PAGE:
Underground tunnels built during the World Wars inside the O’Hara Battery.
A WWII era control station dug in the Rock below the Battery.
Контрольный пункт времён Второй Мировой войны в подземелье под батареей.
All of the Rock is in fact infused with innumerable tunnels. The English started this hundreds of years ago, but the majority of tunnels were dug in the 20th century, especially during WWII. At some point Gibraltar served as the Allies’ main headquarters and Eisenhower was managing the African campaign from here.
The Eastern shore of Gibraltar.
Yet another incredible sight inside the Rock – the so-called St Michael’s cave. In fact it is a huge complex of caves that has naturally formed inside the Rock. In the old days it was believed that the endless corridors inside the cave eventually end up in Africa. I’d recently been to the amazing Sardinian caves, but even so I was smitten by this cave complex. Here it is enterprisingly lit with flowing coloured lights. An unexpected use has been found for the main cave – it’s a concert hall!
As you walk down the Rock you pass through another Battery that today serves as Apes’ Den – a refuge for the local apes. I opted out of going to the Den itself.
Great Siege Tunnels are another fascinating attraction inside the Rock. These were built during the 14th (!!!) and longest siege of Gibraltar which took place in 1789-1793. The siege was laid by the joint forces of Spain and France. Despite the length and the violence of the siege, it ultimately failed. This tunnel in the Northern part of the Rock was built in order to control the Eastern approaches to the Rock – the one strip of land where the fire of the English cannons could not reach previously. The Tunnel is incredibly long – it takes about an hour to go through it all to the end. Its main destination near the end is this hall. Once it was built and a range of cannon was installed, the siege was doomed.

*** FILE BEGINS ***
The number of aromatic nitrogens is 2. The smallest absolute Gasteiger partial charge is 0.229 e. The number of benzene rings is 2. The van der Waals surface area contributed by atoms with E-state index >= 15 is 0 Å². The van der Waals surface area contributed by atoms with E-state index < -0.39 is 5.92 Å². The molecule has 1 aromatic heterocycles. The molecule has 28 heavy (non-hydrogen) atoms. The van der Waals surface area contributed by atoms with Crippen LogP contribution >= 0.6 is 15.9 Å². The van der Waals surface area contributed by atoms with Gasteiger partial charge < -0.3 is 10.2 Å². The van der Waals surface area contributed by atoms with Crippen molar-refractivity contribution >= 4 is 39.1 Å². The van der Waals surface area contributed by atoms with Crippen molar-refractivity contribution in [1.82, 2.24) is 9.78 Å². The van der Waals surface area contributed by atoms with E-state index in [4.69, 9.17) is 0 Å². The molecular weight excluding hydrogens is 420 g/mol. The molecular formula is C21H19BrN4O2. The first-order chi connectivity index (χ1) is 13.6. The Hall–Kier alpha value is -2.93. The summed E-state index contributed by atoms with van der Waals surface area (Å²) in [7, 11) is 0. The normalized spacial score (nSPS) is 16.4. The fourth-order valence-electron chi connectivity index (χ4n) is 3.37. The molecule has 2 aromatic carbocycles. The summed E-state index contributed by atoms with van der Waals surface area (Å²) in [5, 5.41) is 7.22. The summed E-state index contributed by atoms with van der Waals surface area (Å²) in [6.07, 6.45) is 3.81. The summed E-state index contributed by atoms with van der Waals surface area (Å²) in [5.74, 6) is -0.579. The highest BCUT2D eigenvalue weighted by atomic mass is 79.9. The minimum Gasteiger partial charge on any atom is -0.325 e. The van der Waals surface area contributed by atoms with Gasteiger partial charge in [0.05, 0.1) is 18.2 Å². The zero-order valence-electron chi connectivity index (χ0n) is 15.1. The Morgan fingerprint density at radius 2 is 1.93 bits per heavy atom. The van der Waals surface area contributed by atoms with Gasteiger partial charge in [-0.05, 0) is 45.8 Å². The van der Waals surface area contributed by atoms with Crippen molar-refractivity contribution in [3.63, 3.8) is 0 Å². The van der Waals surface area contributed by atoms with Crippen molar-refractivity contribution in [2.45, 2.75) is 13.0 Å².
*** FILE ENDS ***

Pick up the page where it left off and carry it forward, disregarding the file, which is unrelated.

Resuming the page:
The very end of the Tunnel – its exit in the Eastern wall of the Rock. The soldiers are of course mannequins built to represent how this place looked during WWII. And they leave quite a realistic impression. I could almost hear the bullets.